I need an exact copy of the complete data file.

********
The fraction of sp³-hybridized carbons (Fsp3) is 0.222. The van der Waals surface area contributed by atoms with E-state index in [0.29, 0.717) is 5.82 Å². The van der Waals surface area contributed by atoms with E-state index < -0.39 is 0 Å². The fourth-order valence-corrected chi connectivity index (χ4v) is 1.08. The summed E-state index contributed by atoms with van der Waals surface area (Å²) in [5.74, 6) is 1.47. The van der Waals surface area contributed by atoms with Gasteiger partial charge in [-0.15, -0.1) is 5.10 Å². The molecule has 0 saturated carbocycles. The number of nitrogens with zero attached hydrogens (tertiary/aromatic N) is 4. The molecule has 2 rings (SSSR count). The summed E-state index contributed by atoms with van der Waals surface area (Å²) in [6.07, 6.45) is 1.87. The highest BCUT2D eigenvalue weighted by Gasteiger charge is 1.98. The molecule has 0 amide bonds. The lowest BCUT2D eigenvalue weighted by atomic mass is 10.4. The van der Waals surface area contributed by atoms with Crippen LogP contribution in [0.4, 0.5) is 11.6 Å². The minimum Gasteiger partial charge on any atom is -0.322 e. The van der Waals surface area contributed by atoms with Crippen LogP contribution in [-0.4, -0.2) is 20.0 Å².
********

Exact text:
The fraction of sp³-hybridized carbons (Fsp3) is 0.222. The van der Waals surface area contributed by atoms with E-state index in [0.29, 0.717) is 5.82 Å². The van der Waals surface area contributed by atoms with E-state index < -0.39 is 0 Å². The fourth-order valence-corrected chi connectivity index (χ4v) is 1.08. The summed E-state index contributed by atoms with van der Waals surface area (Å²) in [5.74, 6) is 1.47. The van der Waals surface area contributed by atoms with Gasteiger partial charge in [-0.15, -0.1) is 5.10 Å². The molecule has 0 saturated carbocycles. The number of nitrogens with zero attached hydrogens (tertiary/aromatic N) is 4. The molecule has 2 rings (SSSR count). The summed E-state index contributed by atoms with van der Waals surface area (Å²) in [6.07, 6.45) is 1.87. The highest BCUT2D eigenvalue weighted by Gasteiger charge is 1.98. The molecule has 0 amide bonds. The lowest BCUT2D eigenvalue weighted by atomic mass is 10.4. The van der Waals surface area contributed by atoms with Crippen LogP contribution in [0.4, 0.5) is 11.6 Å². The minimum Gasteiger partial charge on any atom is -0.322 e. The van der Waals surface area contributed by atoms with Crippen LogP contribution in [-0.4, -0.2) is 20.0 Å².